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Art in Slovenia

The Middle Ages and the 16th Century

St Helen and a Jew Go to Fetch the True Cross
(mid–15th cent.), tempera, wood, 82,5 x 52 cm

NG S 1177, National Gallery of Slovenia, Ljubljana
The panels are a remnant of the wings of a Late Gothic altar of the Holy Cross. In the central part of the altar was a painted, or more probably a sculpted group of the Crucifixion: on the inner (festive) side of the wings were scenes of Christ’s suffering, two of which are in the Narodna galerija in Ljubljana, and two in Vienna. That these are really the festive sides is indicated by the gold background. On the working-day, outer side of the wings were scenes of the Finding of the Cross, of which only two are preserved in the Narodna galerija, while the scene of the unearthing and the recognition of the True Cross (when touched by the Cross, a dead man rises again) and perhaps also the fourth scene, of the entry into Jerusalem of the emperor Heraclius with the Cross, which he had torn from the hands of the Persians, are missing. The panels, which were once painted on both sides, were later sawn up so as to make two out of one; the external pictures of the Viennese panels, with the legend of Saint Helen, have unfortunately been lost. Furthermore, all the panels were painted over a number of times.

That the Passion panels in Ljubljana and Vienna are not only the work of the same master, but also part of the same altar, was first noticed by France Stele and confirmed by S. Mikuž by detailed comparison and analysis. At first sight it does indeed appear that the scenes of the legend of the Finding of the Cross are the work of another hand, because the figures on them are more monumental, in the spirit of the “heavy style” of the mid-15th century, but a closer examination shows that the same artist was at work (the folds of the robes, the physiognomy of the faces, the compact composition without real space, etc.) and that the differences are only in the vivacity, which is necessary because of the subject matter. Particularly characteristic are the edges of the robes, which are decorated with Latin and Hebrew letters (on Helen’s mantle we can even decipher “ELENA”), which again links the panels to the Circumcision of Christ in Aachen. Interesting in both the Aachen picture and in our painting Christ Before Pontius Pilate are the female heads looking out from the background as if from a frame: above Pilate his wife is looking through the frame of the canopy above the throne, in the Aachen picture the Virgin (and beside her Saint Joseph) is looking at the Child from above a coverlet. On all the paintings, also on the one in Aachen, the figures fill almost the whole of the space, the colouring is lively, the clothing is decorated with brocade patterns. The physiognomies attempt to show convincing Jewish types, while in the attire of the executioners and of the soldiers in armour the painter gave free reign to his imagination. The panels can be dated to around the year 1460.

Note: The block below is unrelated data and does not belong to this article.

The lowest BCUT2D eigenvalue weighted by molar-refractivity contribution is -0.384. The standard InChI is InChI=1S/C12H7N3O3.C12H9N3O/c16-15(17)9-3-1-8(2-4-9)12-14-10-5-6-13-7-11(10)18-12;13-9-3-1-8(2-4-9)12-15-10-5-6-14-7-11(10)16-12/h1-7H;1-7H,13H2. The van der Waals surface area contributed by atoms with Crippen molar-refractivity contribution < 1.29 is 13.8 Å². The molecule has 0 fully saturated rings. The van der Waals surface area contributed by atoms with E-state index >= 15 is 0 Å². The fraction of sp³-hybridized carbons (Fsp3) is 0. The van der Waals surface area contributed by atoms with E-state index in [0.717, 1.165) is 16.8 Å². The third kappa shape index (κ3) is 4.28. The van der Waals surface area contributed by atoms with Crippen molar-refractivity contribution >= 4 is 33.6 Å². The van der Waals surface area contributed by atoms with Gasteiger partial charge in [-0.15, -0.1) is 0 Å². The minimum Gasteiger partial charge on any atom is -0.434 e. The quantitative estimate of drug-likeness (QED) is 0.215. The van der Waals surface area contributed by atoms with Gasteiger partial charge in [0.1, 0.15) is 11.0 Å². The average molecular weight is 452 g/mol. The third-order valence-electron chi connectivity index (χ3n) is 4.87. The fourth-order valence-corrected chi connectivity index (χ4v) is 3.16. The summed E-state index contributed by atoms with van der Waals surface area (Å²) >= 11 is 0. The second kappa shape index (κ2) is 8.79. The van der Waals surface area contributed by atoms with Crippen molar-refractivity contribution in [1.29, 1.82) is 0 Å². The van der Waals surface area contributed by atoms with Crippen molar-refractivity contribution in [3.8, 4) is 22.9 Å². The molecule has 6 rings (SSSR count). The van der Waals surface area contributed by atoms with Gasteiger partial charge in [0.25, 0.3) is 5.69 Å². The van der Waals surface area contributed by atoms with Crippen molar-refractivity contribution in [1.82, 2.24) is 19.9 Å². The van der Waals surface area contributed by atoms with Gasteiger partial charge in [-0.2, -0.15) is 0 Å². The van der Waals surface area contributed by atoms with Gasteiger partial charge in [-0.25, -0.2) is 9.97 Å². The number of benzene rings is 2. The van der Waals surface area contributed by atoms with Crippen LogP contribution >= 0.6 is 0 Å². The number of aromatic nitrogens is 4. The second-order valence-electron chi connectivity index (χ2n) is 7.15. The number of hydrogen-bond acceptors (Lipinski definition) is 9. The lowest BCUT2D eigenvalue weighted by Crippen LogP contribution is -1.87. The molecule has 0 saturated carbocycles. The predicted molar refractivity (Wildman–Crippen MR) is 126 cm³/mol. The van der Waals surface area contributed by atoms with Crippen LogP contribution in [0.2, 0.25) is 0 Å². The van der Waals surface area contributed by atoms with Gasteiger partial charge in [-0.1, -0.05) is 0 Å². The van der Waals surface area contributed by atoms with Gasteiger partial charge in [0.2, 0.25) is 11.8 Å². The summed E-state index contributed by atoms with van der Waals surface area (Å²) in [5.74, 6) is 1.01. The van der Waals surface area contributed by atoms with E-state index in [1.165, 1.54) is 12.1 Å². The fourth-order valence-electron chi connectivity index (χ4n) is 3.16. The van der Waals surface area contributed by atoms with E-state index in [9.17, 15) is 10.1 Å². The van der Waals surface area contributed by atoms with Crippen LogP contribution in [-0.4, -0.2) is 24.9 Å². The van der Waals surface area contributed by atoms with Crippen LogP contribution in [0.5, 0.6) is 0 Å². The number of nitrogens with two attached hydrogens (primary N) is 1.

The scenes from the legend of the Finding of the Cross were once interpreted as The Disputes of Saint Catherine of Alexandria, but the first scene should be understood as the moment when an old Jew who knew where the Cross was buried is brought before the empress, who is sitting on the throne. The second scene shows Saint Helen leaving for the place where the Cross will be found accompanied by the Jew and an entourage. The little dog in the foreground realistically enlivens the picture.